I’m still trying to figure it out, but I think part of what went wrong is that I started (sometimes unconsciously, sometimes not) systematising my writing. I started trying to write articles based on what I thought would fit the publications I wanted to write for, in the pursuit of some nebulous goal of left publication bingo, at the expense of what I actually wanted to write about. And somewhere along the way, writing started to feel like more and more of a chore, and one that seemed increasingly easy to postpone doing.

So I guess what I’m trying to do with this a-blog-post-a-day challenge is to fix my nascent relationship with writing. I want to rediscover writing as joy, not as burden. I want to return to “revelling in the jouissance of writing”, as Richard Seymour writes in the latest issue of Salvage. Writing for actual publications with actual established audiences is obviously useful - not to mention pragmatic - but that can’t be my only outlet. I’d just feel too much pressure to be perfect, and I’m not quite ready for that yet.

I need a space where I can work things out. Where I can take a topic and run with it, even if it leads me in a direction I didn’t foresee and don’t fully understand. Where I can write about something that would be too niche or weird for an actual publication, but that I still want to write down in a public place, even one that’s barely advertised. It’s weird, but it really is different from writing for just yourself - the possibility of being read by another human being somehow forces you to make your thoughts more coherent than you would otherwise. It’s the threat of being misunderstood by the other that makes you work things out for the self.

Hence this self-created challenge. In 2017, I forced myself to read 200 books, which was probably overkill but quite an effective way to consolidate my personal political transformation. Hopefully I can apply those same principles to the production, rather than consumption, of content: occasionally prioritising quantity over quality, sure, but better that than creative sterility. Sometimes you just need to get the words out, no matter how half-formed or tentative they are, and see where they lead you.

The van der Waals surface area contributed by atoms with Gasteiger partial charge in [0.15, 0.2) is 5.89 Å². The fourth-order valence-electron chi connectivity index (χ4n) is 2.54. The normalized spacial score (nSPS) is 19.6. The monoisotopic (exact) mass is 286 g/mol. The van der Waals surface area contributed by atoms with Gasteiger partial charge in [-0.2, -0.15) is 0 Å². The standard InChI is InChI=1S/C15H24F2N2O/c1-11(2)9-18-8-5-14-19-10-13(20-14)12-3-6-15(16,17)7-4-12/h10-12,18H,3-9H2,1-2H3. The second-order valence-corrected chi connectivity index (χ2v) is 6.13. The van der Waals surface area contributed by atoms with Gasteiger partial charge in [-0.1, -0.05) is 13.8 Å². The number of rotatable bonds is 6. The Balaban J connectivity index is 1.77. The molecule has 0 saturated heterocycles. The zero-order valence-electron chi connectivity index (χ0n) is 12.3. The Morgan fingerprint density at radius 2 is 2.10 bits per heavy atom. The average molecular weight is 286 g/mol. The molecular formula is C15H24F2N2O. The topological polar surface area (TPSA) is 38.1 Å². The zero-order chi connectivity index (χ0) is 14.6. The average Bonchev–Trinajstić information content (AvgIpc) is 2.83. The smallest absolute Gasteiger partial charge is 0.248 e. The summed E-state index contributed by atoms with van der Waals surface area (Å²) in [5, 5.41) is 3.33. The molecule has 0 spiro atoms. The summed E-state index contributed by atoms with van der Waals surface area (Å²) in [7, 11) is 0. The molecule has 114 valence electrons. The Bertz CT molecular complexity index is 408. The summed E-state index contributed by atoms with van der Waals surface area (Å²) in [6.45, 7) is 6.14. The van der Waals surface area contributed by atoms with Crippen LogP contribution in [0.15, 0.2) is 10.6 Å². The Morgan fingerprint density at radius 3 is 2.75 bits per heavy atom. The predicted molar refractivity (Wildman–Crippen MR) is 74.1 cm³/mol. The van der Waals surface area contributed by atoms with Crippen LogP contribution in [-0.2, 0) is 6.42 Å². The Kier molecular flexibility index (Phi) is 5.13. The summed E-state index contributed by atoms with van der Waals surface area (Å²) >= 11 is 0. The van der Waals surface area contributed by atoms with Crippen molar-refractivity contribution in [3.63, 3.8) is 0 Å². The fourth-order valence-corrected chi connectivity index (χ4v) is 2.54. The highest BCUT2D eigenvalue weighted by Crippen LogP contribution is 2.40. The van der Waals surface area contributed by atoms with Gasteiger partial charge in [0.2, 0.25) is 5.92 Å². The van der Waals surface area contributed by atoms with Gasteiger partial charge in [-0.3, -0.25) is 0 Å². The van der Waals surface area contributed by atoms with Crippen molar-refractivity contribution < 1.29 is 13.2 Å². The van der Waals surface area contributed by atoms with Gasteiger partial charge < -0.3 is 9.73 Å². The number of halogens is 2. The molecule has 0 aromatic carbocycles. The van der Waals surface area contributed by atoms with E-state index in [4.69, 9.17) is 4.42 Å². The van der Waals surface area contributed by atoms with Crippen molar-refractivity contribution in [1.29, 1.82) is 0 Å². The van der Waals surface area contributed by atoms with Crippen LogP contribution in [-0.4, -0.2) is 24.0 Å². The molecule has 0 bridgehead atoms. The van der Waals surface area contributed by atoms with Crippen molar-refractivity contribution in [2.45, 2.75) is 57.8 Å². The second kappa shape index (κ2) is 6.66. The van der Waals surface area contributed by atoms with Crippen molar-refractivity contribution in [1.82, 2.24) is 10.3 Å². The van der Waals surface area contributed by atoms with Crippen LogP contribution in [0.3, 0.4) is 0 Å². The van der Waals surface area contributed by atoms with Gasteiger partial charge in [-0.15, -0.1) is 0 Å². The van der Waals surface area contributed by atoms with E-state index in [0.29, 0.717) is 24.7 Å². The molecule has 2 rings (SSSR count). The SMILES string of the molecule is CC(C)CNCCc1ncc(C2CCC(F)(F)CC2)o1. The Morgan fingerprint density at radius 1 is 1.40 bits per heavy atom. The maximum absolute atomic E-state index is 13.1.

So this is me trying to fill in the blank spots of my cognitive map, one casual & low-stress blog post at a time. Over the next 365 days, I’ll be writing short and mostly unpolished posts about pop culture, tech worker organising, left theory, and everything in between. Sometimes it’ll be a previously unpublished article that I couldn’t find a suitable home for; sometimes it’ll be an original piece that eventually becomes part of a longer article or my book. Hopefully this won’t be a completely self-indulgent exercise, and there will be something novel and interesting once in a while. We shall see.

I’ll end this with a list of writers I admire who have tried similar exercises, which you should check out if you’re thinking of doing something similar (or otherwise):

Tomorrow’s post will be a 2018 retrospective. After tomorrow, all bets are off.